W TV CLUB

The L Word: A Seminal Aughts-Era Series That Demands Revisiting

The L Word season 1 poster
Courtesy of IMDb

Welcome to the W TV Club in which W magazine’s editors pick a season of a television show they’d recommend you binge-watch. This week, staff writer Stephanie Eckardt recommends throwing it back to the aughts.

The second season of The L Word: Generation Q is officially underway, with the fourth episode dropping Saturday. You don’t have to have seen the original series to appreciate the reboot, but I feel the same way about aughts version of The L Word that Aidy Bryant recently told W she feels about The Sopranos: “If you haven’t seen the show, you’re insane.” In other words, this show should be that iconic. It’s essentially the LGBTQ+ community’s answer to Sex and the City.

If you don’t believe me, start at the very beginning of season 1: The first episode is in the top tier of TV pilot history, and perfectly introduces all the core characters of its six-season run from 2004 to 2009. They’re all—surprise!—lesbian, and between the group, they’ve hooked up with (and probably cheated on) every lesbian in early aughts-era L.A. (See: this section of Alice’s “The Chart,” which maps the scene’s sexual entanglements.) At the center of all that explicit, cable-TV action is Shane (Katherine Moennig), the mind-bogglingly hot hairstylist who breaks the hearts of literally everyone she ever dallies with. Dana (Erin Daniels) is also constantly drooling over women, but does her best to hide it; she’s a rising professional tennis player, and fearful of how her sexuality could affect her career. There’s also Alice (Leisha Hailey), a bubbly journalist-turned-talk show host (and recovering bisexual) who’s a key and delightful part of the reboot. As for the movie exec Tina (Laurel Holloman) and high-powered art director Bette (Jennifer Beals), the couple long known as “TiBette” is canon.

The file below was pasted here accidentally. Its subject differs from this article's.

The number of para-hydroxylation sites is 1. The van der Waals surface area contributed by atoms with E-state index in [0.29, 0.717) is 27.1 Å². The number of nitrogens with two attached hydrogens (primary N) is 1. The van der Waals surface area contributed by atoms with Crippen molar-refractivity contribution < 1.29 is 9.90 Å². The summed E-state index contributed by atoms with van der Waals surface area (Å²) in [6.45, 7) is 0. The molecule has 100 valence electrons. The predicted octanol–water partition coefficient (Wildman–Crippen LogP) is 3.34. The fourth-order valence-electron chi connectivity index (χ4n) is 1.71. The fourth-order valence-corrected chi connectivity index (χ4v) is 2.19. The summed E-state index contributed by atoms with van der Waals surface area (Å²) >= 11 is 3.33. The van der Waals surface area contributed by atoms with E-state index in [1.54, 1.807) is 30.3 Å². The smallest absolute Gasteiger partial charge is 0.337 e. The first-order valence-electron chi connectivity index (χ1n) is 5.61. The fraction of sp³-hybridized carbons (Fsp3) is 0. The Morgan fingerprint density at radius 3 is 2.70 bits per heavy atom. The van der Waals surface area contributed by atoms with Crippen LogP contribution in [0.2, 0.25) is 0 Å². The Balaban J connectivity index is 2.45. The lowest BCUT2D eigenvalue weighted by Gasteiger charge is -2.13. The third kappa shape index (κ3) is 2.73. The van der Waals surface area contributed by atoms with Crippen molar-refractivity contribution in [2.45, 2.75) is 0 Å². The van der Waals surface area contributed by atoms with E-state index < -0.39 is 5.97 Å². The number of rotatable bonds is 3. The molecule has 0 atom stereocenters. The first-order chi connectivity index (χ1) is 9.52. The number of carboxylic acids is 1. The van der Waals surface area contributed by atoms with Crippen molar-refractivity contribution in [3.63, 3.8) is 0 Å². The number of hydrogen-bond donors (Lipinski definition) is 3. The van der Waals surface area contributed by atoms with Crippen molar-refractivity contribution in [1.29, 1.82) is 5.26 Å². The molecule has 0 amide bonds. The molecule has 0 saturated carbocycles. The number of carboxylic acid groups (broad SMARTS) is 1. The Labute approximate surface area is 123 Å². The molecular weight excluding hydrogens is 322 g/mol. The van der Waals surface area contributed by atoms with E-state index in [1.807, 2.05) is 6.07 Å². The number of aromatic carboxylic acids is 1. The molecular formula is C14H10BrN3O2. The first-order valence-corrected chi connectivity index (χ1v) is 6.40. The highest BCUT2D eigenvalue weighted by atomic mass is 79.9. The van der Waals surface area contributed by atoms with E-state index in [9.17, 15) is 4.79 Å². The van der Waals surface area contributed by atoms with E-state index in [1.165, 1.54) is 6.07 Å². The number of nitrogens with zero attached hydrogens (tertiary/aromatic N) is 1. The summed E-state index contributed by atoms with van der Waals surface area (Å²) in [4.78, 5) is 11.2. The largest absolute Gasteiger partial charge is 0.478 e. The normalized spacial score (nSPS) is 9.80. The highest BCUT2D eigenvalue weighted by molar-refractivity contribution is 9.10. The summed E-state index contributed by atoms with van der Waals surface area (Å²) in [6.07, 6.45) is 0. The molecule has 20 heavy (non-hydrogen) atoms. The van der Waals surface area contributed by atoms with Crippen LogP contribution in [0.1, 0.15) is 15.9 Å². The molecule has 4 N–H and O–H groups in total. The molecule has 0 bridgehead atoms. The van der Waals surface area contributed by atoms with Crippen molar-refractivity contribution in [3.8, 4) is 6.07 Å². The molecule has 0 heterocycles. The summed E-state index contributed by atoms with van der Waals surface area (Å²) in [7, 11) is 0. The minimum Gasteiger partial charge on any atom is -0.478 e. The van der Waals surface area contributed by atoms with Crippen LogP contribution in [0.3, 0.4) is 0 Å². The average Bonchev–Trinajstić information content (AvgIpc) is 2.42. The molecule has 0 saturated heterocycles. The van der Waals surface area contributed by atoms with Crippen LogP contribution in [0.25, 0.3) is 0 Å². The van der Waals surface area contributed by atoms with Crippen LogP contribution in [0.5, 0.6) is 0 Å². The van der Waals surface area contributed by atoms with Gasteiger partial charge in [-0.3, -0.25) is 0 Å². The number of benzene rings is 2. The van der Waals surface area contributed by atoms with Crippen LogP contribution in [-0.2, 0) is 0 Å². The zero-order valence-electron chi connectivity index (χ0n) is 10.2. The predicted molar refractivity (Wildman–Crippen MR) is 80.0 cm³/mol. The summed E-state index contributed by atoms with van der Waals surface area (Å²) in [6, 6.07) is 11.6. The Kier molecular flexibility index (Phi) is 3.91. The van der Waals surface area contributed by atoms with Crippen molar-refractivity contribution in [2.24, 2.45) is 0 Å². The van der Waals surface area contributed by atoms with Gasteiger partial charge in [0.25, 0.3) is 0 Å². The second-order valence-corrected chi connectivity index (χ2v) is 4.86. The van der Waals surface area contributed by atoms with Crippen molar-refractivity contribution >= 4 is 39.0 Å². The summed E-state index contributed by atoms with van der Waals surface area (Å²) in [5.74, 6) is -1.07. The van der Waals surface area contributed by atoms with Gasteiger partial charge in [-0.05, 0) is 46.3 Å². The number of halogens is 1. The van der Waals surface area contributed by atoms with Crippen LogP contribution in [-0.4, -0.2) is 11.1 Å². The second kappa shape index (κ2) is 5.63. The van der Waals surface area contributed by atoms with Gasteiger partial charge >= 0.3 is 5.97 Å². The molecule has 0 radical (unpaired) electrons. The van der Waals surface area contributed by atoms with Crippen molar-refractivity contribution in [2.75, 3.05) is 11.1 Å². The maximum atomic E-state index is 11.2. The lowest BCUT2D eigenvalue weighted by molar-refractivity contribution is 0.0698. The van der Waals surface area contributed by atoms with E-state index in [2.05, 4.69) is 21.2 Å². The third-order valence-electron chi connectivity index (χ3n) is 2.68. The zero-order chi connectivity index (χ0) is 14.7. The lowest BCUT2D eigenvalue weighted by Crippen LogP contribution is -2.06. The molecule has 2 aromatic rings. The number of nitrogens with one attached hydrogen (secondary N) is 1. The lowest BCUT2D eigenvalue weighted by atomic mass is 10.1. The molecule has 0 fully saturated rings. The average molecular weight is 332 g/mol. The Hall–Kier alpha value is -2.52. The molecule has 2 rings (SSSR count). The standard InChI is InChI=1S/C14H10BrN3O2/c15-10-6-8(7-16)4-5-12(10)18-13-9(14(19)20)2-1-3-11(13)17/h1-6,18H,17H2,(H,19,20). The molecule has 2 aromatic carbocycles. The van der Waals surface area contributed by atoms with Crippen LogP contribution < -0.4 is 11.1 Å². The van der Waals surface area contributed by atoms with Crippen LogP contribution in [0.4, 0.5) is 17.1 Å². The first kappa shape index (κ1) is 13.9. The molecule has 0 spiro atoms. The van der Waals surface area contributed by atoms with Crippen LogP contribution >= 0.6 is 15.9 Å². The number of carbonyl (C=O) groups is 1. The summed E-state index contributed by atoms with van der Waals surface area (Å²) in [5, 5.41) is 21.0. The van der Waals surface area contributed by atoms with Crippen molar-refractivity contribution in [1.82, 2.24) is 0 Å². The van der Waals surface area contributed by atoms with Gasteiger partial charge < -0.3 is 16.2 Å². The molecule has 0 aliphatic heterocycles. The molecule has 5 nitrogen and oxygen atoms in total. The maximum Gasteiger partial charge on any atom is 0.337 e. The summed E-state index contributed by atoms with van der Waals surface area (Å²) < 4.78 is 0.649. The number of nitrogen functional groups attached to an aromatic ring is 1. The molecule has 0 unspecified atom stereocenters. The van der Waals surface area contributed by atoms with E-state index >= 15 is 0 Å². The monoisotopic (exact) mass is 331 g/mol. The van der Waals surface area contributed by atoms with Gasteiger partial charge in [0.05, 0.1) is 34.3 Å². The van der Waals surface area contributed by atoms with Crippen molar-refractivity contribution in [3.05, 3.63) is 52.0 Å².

And then there’s Jenny Schecter, a naïve young writer who moves next door to TiBette in episode 1. She quickly worms her way into their circle—and becomes its most chaotic member. She’s rather unbearable, but trust me: It’s worth putting up with just to see Sandra Bernhard eviscerate her in season 2. As for the standout guest star of season 1, Snoop Dogg plays what Dana likens to a “weird carnival mirror” of rival womanizer Shane.

The L Word ran its course at a time before the repeal of Don’t Ask Don’t Tell and the legalization of gay marriage. And for many in the LGBTQ+ community—particularly lesbians, of course—it was and remains life-changing. At long last, there was representation—and highly entertaining representation at that. But that doesn’t mean the series isn’t dated. Much like Sex and the City, its stars are mostly white, femme, slender, and upper-middle class. (With the exception of Bette and her troublemaker sister Kit, portrayed by the glorious Pam Grier.)

Still, I can’t help but wonder: Why didn’t The L Word take on the mainstream cult status of Sex and the City? Perhaps all that R-rated boundary-breaking made it too racy to be anything other than niche at the time. But these days, Alice’s reply to a character who describes The Chart of the city’s lesbians as “this whole crazy, tiny world” rings truer than ever: “Crazy, yes, but not tiny.’”